We will not see a 1-1 conversion of employee to robot. We never have.
What we see is the introduction of a software application, or of a machine, that requires humans to operate and maintain.
Right.... one bot can potentially replace hundreds of people.
There's nothing that says the task of operating and repairing machines cannot be automated, and the pace of technological development is very high lately.
machine allows the business to expand. But when the business expands, it does not need to hire more people, it can just make better use of the people it has.
That works for SMBs, But larger businesses conduct mass-layoffs which are catastrophic to the public, when their requirement for human workers decreases.
It is not because of Machines that business expands; business would expand as long as there is an increase in customers willing to pay the price the business can sell at. It's because of increased volume of demand from consumers, and business owners are incentivized to expand their businesses, because they will earn more money per quarter with a larger business.
The expansion of businesses is attributed to a number of things, But mostly Population growth.
If a Business does Not expand or increase number of employees, then Relative to the economy, and because of Inflation, that business is actually shrinking.
That isn't a trick to work around your proposal, that is how automation has been progressing for centuries.
It's not reasonable to expect automation of past centuries to show what automation in the future will look like.
Shall we apply your proposal to farmers who use tractors to let one worker do the work of 100? What about those same farmers using Excel to reduce a whole team of accountants down to just one? What about the huge trucks used to ship goods to shopping centers, eliminating whole teams of horse-and-carriage drivers?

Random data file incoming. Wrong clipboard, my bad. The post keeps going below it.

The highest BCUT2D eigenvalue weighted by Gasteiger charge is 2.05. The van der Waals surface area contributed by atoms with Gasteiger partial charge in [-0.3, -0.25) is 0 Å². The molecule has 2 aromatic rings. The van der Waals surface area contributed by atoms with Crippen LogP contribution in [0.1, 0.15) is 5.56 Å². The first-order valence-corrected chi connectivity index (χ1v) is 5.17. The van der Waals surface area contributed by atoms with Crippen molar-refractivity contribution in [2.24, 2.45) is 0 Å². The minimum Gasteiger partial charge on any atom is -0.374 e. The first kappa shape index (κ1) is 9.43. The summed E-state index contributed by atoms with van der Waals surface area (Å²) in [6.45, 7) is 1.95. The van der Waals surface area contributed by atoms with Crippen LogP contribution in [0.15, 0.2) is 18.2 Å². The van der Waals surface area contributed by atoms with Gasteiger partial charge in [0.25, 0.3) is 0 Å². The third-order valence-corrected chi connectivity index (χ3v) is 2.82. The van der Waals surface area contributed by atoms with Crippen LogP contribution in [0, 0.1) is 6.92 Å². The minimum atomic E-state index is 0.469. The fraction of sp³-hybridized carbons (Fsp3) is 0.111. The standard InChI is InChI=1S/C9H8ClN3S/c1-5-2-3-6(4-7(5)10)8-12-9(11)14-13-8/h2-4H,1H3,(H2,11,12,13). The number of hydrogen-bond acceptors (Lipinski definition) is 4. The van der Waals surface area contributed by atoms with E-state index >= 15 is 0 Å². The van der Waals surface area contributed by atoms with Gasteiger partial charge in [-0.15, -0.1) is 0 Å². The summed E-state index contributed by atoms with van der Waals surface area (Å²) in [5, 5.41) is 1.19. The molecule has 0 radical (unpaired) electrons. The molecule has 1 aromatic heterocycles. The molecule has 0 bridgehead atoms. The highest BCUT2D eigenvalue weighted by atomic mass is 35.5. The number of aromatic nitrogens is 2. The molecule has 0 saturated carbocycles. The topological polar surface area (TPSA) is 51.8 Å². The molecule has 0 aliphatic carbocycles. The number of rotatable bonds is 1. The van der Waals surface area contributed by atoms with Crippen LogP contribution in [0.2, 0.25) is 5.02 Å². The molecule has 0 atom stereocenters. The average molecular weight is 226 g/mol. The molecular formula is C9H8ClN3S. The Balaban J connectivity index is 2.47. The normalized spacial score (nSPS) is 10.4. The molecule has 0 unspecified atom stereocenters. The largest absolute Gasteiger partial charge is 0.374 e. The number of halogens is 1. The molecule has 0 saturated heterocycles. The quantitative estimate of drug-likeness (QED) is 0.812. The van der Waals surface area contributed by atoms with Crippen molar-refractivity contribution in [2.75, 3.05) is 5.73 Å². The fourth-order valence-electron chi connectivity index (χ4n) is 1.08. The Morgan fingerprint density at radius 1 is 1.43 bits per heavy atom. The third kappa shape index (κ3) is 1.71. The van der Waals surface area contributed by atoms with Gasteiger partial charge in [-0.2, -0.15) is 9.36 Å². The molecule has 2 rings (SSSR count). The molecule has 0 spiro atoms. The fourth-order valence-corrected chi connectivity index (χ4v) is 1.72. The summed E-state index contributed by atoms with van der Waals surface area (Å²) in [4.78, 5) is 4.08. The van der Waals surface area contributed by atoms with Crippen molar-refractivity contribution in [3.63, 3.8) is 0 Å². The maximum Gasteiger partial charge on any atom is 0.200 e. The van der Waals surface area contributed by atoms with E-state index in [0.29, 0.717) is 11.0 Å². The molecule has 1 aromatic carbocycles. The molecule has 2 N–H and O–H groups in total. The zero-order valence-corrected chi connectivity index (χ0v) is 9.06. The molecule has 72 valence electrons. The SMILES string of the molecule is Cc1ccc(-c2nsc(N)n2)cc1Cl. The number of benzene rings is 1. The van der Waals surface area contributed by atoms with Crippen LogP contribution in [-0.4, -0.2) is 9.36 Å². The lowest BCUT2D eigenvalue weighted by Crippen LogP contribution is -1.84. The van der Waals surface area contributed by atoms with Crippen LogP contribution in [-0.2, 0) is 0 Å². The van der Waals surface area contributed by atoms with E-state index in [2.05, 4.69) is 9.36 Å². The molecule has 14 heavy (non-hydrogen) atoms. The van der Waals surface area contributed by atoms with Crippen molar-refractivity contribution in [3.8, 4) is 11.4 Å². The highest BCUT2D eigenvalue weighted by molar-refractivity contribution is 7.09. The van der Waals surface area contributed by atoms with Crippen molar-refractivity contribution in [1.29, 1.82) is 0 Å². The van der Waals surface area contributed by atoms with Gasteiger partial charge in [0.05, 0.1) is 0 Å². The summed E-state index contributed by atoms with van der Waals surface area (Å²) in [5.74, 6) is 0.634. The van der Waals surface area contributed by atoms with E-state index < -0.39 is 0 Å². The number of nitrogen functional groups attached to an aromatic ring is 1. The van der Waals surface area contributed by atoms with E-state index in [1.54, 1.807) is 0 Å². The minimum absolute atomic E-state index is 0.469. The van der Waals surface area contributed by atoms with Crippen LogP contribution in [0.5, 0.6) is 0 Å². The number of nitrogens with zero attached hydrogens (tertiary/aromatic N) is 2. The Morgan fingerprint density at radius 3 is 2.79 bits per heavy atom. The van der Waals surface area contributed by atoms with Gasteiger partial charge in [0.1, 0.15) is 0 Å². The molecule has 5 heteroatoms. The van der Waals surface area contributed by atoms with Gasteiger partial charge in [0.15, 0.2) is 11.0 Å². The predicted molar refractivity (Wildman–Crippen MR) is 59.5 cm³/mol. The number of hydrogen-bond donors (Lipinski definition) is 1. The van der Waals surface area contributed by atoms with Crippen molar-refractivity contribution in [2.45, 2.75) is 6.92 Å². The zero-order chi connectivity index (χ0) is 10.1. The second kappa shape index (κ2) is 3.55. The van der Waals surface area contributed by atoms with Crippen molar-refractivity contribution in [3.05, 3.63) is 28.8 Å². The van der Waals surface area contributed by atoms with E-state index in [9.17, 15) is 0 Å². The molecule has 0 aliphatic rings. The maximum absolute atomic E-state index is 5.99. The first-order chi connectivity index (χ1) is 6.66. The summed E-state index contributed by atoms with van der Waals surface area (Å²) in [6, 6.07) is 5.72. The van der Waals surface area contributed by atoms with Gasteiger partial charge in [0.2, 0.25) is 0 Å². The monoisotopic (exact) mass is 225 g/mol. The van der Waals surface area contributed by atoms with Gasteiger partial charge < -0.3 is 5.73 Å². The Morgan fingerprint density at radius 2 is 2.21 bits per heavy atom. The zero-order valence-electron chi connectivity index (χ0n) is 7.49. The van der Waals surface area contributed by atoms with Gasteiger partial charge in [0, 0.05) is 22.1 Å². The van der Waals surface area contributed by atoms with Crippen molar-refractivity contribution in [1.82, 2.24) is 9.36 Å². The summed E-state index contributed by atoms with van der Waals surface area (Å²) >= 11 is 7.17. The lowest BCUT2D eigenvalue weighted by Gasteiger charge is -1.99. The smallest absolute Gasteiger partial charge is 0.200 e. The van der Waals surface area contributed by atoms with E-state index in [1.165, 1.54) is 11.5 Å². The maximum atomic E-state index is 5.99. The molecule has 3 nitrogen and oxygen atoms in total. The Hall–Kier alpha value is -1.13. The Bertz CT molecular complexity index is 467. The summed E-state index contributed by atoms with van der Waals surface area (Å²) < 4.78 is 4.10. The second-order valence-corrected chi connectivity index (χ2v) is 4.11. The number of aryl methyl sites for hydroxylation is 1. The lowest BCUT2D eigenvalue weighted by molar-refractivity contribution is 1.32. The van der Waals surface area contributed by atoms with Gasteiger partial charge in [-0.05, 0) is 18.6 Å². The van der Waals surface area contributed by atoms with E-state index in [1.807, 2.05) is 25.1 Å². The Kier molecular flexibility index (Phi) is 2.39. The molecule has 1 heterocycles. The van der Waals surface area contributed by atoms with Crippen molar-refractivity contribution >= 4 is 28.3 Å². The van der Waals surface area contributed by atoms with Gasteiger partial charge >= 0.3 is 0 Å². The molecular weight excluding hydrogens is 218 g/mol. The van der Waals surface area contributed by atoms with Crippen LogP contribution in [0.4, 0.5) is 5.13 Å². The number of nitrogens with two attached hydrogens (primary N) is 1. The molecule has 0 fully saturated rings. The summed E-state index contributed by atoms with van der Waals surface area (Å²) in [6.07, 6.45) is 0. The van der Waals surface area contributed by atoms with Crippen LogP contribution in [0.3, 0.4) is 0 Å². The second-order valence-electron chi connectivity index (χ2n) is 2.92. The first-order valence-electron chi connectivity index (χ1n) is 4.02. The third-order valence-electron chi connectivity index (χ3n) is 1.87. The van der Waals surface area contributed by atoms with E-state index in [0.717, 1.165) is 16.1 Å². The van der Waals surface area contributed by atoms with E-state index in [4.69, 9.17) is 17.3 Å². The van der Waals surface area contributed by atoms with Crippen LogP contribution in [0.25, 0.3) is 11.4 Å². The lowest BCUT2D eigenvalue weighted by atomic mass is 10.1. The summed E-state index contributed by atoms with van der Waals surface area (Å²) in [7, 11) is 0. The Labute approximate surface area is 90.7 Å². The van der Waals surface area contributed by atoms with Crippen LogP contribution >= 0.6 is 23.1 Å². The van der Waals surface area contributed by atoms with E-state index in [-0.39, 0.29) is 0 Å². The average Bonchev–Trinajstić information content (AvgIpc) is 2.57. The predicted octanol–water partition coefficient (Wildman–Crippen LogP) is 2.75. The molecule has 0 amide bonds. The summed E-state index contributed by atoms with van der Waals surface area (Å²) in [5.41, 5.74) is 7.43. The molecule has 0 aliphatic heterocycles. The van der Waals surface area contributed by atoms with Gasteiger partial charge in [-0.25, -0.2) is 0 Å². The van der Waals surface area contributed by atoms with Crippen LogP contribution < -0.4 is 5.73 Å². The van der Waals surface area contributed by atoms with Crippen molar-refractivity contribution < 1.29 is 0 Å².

A key difference is these developments were in isolation. The pace of further automations was very low, and only a small fraction of the economy was impacted at the time. That is not the case with new automations coming out in this decade, which will probably be able to cut most human jobs to near zero across all industries.
The public has already taken the negative Fallout that came with these automations, and we're now enjoying the benefits.
Around the time the tractor was being introduced, It maybe could have been a net public good To slow the pace at which farmers could be replaced, But the time to propose that Already arrived and passed a Long long time ago.
What about the huge trucks used to ship goods to shopping centers, eliminating whole teams of horse-and-carriage drivers?
Why don't you ask the Horses how they would feel about it. Because that is the role the Humans are going to be placed in now..... Not the role of the Drivers (Who could find other work), but the Role of the Horses.
The actual ramification coming is that Human work will be largely obsoleted, and Human hands will likely have their economic value reduced to 0, while 100% of the Cake gets re-assigned to people who own Real property and Raw materials which robots can do work on for basically free.
Instead, we should embrace the fact that we can automate our burdensome labor away, dive into that head first (as we are doing anyway), and figure out how to provide for the teeming masses of people who can't find work. This isn't a problem we can escape by slowing the adoption of labor automation
Why not slow it down, until our culture is ready to handle it, And people can figure out what to do with their lives, if they are no longer able to do Valuable work, and Not able to Improve the world, or Change the world, or make some small contribution to something of meaning, with their Mind or their Hands?
Essentially the future direction of automation appears to be that 99% of Humans will eventually get forced into retirement at a very young age, And they'll be destitute with the Robot managers and the Government owning all the money.